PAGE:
“The candidates could be anyone with good legal experience — legal experience at another university, someone with general counsel experience but not a university experience, maybe someone with a corporate background,” he said.
Hugh Stevens, a UNC alumnus and attorney for North Carolina-based Stevens Martin Vaughn & Tadych, PLLC, hopes the individual ultimately selected for the general counsel position has an understanding of UNC’s role and obligations in North Carolina.
“I know there are some very qualified people right under the noses of our administration,” he said. “I could name one or two people in the law school who could do an excellent job.”
White does not expect that UNC’s current high-profile legal battles will dissuade those qualified for the general counsel position from being interested in the position.
“Looking just by what I’ve heard from other positions on campus, this is still a very desirable place to be,” White said. “Based on past experience and not looking at this job in particular, people will want to come here.”
An outsourced office
Stevens said he’s confused why UNC would go out of state for its legal help.
“In talking with people I keep hearing the questions: ‘Wasn’t there anyone in North Carolina capable of handling this work for the University — someone with North Carolina ties who would have an understanding of the University and its culture?’” said Stevens, who serves as outside counsel to The Daily Tar Heel, The News & Observer and WRAL.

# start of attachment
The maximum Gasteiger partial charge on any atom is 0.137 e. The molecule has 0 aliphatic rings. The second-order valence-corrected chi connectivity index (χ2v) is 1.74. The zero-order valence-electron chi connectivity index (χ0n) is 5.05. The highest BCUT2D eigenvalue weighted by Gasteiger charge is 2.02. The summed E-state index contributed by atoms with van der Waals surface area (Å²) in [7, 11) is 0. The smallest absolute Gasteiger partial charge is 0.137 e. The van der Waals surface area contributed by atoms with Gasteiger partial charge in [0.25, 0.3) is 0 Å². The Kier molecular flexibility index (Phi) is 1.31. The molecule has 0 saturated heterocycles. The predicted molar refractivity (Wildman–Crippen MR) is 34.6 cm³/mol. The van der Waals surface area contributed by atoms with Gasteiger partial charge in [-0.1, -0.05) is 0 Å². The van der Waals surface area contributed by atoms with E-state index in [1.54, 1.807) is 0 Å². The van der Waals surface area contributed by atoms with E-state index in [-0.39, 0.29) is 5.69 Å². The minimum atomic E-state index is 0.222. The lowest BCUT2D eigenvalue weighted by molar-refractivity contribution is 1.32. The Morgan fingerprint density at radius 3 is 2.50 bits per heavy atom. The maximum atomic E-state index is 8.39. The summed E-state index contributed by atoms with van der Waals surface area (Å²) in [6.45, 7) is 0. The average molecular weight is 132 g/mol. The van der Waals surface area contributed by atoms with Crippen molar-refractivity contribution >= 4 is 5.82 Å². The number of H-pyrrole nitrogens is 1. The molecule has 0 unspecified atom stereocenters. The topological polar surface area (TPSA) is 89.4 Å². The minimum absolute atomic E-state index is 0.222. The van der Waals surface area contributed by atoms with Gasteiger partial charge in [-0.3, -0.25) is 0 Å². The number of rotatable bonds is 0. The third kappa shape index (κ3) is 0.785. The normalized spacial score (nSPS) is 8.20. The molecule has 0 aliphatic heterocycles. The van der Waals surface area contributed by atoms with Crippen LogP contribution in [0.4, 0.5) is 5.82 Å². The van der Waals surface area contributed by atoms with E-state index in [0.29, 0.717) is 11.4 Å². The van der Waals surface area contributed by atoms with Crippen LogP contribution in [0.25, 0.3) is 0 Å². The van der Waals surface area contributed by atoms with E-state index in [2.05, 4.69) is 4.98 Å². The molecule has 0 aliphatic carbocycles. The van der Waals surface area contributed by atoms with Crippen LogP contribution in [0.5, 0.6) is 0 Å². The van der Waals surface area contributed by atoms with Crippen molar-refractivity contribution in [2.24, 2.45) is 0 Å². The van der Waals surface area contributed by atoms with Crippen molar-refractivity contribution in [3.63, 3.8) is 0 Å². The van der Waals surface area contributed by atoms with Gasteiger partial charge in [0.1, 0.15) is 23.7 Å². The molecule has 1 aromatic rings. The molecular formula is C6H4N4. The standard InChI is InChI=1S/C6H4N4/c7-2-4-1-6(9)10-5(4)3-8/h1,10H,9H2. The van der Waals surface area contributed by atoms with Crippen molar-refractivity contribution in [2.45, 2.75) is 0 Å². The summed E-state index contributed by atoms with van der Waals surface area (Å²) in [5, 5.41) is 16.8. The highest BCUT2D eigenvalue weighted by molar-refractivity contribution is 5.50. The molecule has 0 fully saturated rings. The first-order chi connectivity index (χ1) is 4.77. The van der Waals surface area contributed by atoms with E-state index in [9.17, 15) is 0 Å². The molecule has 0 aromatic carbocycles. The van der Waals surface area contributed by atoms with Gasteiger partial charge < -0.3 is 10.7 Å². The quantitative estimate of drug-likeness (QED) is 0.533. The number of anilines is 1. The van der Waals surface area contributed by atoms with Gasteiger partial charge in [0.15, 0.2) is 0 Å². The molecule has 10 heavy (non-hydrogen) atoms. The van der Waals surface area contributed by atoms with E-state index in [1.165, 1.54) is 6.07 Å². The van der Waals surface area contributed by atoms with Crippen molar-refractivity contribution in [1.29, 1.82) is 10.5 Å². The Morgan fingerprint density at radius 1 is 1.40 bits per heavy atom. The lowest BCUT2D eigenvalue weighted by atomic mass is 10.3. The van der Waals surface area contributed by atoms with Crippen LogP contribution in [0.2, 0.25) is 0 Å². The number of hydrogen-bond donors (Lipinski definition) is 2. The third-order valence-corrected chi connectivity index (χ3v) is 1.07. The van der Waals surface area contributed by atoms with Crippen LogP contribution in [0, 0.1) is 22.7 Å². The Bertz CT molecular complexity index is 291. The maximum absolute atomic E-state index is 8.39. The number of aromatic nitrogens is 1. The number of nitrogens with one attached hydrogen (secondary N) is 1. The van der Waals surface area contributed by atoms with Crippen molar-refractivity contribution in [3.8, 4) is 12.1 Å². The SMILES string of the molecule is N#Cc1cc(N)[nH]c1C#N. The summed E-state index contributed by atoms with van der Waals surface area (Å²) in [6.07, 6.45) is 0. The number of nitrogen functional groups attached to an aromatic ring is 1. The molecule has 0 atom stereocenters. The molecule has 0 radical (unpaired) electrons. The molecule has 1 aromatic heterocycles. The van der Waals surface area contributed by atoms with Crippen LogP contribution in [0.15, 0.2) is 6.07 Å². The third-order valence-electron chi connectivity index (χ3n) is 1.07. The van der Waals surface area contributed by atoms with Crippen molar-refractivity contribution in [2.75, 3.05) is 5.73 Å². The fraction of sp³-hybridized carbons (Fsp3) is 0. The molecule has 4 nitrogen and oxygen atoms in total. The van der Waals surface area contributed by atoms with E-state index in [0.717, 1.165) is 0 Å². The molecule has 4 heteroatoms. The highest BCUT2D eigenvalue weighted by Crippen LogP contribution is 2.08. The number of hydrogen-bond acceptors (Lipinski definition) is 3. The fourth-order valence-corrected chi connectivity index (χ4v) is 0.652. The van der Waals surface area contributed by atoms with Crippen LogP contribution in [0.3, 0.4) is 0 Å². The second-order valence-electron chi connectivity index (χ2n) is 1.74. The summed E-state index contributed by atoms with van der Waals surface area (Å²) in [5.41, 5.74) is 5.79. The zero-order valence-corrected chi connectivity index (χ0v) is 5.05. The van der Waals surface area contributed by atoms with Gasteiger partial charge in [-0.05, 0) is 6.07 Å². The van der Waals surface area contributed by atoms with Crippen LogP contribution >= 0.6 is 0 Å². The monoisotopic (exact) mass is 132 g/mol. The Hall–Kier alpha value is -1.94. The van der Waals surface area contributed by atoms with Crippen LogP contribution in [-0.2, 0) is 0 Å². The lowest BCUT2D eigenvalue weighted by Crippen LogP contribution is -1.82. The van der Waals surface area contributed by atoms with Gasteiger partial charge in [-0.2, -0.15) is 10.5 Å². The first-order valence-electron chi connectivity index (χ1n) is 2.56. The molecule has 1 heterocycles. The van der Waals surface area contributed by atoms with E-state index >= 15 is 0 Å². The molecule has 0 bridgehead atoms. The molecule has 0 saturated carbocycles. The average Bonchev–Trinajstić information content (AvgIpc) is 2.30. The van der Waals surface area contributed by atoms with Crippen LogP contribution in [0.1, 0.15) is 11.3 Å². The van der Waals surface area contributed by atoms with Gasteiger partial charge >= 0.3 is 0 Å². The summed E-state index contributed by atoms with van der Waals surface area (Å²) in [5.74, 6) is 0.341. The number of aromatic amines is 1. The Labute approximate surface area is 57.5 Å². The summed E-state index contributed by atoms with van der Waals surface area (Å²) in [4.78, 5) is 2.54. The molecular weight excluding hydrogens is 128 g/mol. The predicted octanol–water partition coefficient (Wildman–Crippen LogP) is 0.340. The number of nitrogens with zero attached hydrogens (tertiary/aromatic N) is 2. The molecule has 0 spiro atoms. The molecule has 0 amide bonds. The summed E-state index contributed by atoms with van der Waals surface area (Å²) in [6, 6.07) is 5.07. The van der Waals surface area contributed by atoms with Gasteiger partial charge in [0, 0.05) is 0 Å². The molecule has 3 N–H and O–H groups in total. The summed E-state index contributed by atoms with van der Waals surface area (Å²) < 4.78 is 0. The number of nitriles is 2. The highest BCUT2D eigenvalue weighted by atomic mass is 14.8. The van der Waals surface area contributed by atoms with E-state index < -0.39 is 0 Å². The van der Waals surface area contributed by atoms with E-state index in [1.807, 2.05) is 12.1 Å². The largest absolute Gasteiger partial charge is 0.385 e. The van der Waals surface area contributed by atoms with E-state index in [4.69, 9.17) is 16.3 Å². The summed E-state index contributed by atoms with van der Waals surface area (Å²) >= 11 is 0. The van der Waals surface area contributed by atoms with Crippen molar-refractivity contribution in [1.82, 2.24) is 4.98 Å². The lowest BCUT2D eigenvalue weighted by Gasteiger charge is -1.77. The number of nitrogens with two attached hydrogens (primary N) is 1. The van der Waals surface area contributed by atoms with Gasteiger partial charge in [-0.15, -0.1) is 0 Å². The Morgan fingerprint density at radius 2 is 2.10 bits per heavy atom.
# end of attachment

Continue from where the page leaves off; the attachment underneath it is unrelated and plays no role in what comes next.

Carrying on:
Patrick Fitzgerald is the primary Skadden partner who will work with the University. Fitzgerald is based in Chicago and refused to comment for this story.
Mark Finkelstein, trial lawyer from Smith Moore Leatherwood LLP and president of the Tenth Judicial District Bar of Wake County, brought to light the stark price difference between in-state and out-of-state lawyer fees.
Finkelstein said the most expensive North Carolina lawyers typically bill an hourly rate in the $500 range.
“I’ve worked with lawyers from Skadden in the past, and it’s a spectacular law firm — one of the best in the country. If you need to work with the federal government, they’re particularly well-situated to do this” he said.
“On the other hand, if your issue is a North Carolina trial or issues of North Carolina law, you would be perhaps poorly served by hiring them because they don’t even have an office in North Carolina.”